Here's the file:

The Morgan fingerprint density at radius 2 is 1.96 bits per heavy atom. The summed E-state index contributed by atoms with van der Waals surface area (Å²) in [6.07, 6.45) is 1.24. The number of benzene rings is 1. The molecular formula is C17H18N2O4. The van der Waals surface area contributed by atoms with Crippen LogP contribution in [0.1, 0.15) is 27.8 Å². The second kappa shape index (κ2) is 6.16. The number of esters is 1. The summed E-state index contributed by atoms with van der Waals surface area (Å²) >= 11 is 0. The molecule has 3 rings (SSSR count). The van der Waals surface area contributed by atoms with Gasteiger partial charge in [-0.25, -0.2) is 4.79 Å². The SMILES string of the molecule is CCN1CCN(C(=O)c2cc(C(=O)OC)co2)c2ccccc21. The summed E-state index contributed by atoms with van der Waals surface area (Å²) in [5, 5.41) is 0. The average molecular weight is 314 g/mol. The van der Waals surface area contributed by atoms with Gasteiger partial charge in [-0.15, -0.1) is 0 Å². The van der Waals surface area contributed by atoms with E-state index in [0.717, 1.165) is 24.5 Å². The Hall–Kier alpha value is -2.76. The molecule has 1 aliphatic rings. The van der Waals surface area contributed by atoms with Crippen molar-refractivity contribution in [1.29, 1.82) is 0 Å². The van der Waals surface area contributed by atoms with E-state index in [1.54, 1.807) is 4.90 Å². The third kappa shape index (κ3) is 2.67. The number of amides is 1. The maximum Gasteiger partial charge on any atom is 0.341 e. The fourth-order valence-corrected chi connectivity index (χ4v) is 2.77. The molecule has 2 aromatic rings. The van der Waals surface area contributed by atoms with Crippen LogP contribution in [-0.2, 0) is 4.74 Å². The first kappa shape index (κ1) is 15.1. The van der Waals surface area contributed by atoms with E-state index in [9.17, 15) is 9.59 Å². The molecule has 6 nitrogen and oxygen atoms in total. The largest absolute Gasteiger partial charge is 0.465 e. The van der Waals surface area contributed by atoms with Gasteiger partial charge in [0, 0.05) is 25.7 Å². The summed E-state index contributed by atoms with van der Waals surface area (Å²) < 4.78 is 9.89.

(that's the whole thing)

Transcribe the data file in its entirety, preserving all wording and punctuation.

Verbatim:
The Morgan fingerprint density at radius 2 is 1.96 bits per heavy atom. The summed E-state index contributed by atoms with van der Waals surface area (Å²) in [6.07, 6.45) is 1.24. The number of benzene rings is 1. The molecular formula is C17H18N2O4. The van der Waals surface area contributed by atoms with Crippen LogP contribution in [0.1, 0.15) is 27.8 Å². The second kappa shape index (κ2) is 6.16. The number of esters is 1. The summed E-state index contributed by atoms with van der Waals surface area (Å²) >= 11 is 0. The molecule has 3 rings (SSSR count). The van der Waals surface area contributed by atoms with Gasteiger partial charge in [-0.25, -0.2) is 4.79 Å². The SMILES string of the molecule is CCN1CCN(C(=O)c2cc(C(=O)OC)co2)c2ccccc21. The summed E-state index contributed by atoms with van der Waals surface area (Å²) in [5, 5.41) is 0. The average molecular weight is 314 g/mol. The van der Waals surface area contributed by atoms with Gasteiger partial charge in [-0.15, -0.1) is 0 Å². The van der Waals surface area contributed by atoms with E-state index in [0.717, 1.165) is 24.5 Å². The Hall–Kier alpha value is -2.76. The molecule has 1 aliphatic rings. The van der Waals surface area contributed by atoms with Crippen molar-refractivity contribution in [1.29, 1.82) is 0 Å². The van der Waals surface area contributed by atoms with E-state index in [1.54, 1.807) is 4.90 Å². The third kappa shape index (κ3) is 2.67. The number of amides is 1. The maximum Gasteiger partial charge on any atom is 0.341 e. The fourth-order valence-corrected chi connectivity index (χ4v) is 2.77. The molecule has 2 aromatic rings. The van der Waals surface area contributed by atoms with Crippen LogP contribution in [-0.2, 0) is 4.74 Å². The first kappa shape index (κ1) is 15.1. The van der Waals surface area contributed by atoms with E-state index in [9.17, 15) is 9.59 Å². The molecule has 6 nitrogen and oxygen atoms in total. The largest absolute Gasteiger partial charge is 0.465 e. The van der Waals surface area contributed by atoms with Gasteiger partial charge in [0, 0.05) is 25.7 Å². The summed E-state index contributed by atoms with van der Waals surface area (Å²) < 4.78 is 9.89.